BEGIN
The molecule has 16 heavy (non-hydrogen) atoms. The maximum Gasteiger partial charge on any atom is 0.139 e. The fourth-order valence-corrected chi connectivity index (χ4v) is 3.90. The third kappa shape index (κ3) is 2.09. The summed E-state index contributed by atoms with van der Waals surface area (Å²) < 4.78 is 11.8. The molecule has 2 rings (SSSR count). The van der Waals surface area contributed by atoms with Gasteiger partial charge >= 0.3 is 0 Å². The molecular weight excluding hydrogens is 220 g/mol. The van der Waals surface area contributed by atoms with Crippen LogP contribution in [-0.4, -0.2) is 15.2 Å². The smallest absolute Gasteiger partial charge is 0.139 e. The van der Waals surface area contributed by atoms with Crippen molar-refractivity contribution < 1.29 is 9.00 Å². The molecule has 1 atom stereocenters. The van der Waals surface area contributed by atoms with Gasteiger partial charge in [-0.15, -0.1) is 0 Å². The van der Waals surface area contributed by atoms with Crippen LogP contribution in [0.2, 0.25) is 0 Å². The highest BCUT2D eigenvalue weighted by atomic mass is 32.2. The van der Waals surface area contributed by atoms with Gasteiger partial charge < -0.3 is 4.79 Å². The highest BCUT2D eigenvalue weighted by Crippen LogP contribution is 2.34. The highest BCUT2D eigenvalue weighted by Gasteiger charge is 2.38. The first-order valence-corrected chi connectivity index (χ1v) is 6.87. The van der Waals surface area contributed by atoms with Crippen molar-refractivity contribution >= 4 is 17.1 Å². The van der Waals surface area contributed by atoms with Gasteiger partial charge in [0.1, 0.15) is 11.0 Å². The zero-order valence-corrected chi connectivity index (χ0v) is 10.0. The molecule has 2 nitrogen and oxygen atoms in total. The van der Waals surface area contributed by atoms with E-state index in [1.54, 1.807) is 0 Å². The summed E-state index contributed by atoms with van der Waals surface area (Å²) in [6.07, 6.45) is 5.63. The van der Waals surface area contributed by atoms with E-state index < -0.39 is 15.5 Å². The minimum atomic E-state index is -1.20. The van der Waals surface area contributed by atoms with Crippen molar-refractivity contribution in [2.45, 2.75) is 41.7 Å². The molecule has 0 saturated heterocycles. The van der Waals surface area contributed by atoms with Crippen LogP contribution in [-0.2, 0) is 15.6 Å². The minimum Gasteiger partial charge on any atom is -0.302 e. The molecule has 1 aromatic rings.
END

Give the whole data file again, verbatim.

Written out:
The molecule has 16 heavy (non-hydrogen) atoms. The maximum Gasteiger partial charge on any atom is 0.139 e. The fourth-order valence-corrected chi connectivity index (χ4v) is 3.90. The third kappa shape index (κ3) is 2.09. The summed E-state index contributed by atoms with van der Waals surface area (Å²) < 4.78 is 11.8. The molecule has 2 rings (SSSR count). The van der Waals surface area contributed by atoms with Gasteiger partial charge >= 0.3 is 0 Å². The molecular weight excluding hydrogens is 220 g/mol. The van der Waals surface area contributed by atoms with Crippen LogP contribution in [-0.4, -0.2) is 15.2 Å². The smallest absolute Gasteiger partial charge is 0.139 e. The van der Waals surface area contributed by atoms with Crippen molar-refractivity contribution < 1.29 is 9.00 Å². The molecule has 1 atom stereocenters. The van der Waals surface area contributed by atoms with Gasteiger partial charge in [-0.15, -0.1) is 0 Å². The van der Waals surface area contributed by atoms with Crippen LogP contribution in [0.2, 0.25) is 0 Å². The highest BCUT2D eigenvalue weighted by atomic mass is 32.2. The van der Waals surface area contributed by atoms with Gasteiger partial charge < -0.3 is 4.79 Å². The highest BCUT2D eigenvalue weighted by Crippen LogP contribution is 2.34. The highest BCUT2D eigenvalue weighted by Gasteiger charge is 2.38. The first-order valence-corrected chi connectivity index (χ1v) is 6.87. The van der Waals surface area contributed by atoms with Crippen molar-refractivity contribution >= 4 is 17.1 Å². The van der Waals surface area contributed by atoms with Gasteiger partial charge in [0.1, 0.15) is 11.0 Å². The zero-order valence-corrected chi connectivity index (χ0v) is 10.0. The molecule has 2 nitrogen and oxygen atoms in total. The van der Waals surface area contributed by atoms with E-state index in [1.54, 1.807) is 0 Å². The summed E-state index contributed by atoms with van der Waals surface area (Å²) in [6.07, 6.45) is 5.63. The van der Waals surface area contributed by atoms with E-state index < -0.39 is 15.5 Å². The minimum atomic E-state index is -1.20. The van der Waals surface area contributed by atoms with Crippen molar-refractivity contribution in [2.45, 2.75) is 41.7 Å². The molecule has 0 saturated heterocycles. The van der Waals surface area contributed by atoms with Crippen LogP contribution in [-0.2, 0) is 15.6 Å². The minimum Gasteiger partial charge on any atom is -0.302 e. The molecule has 1 aromatic rings.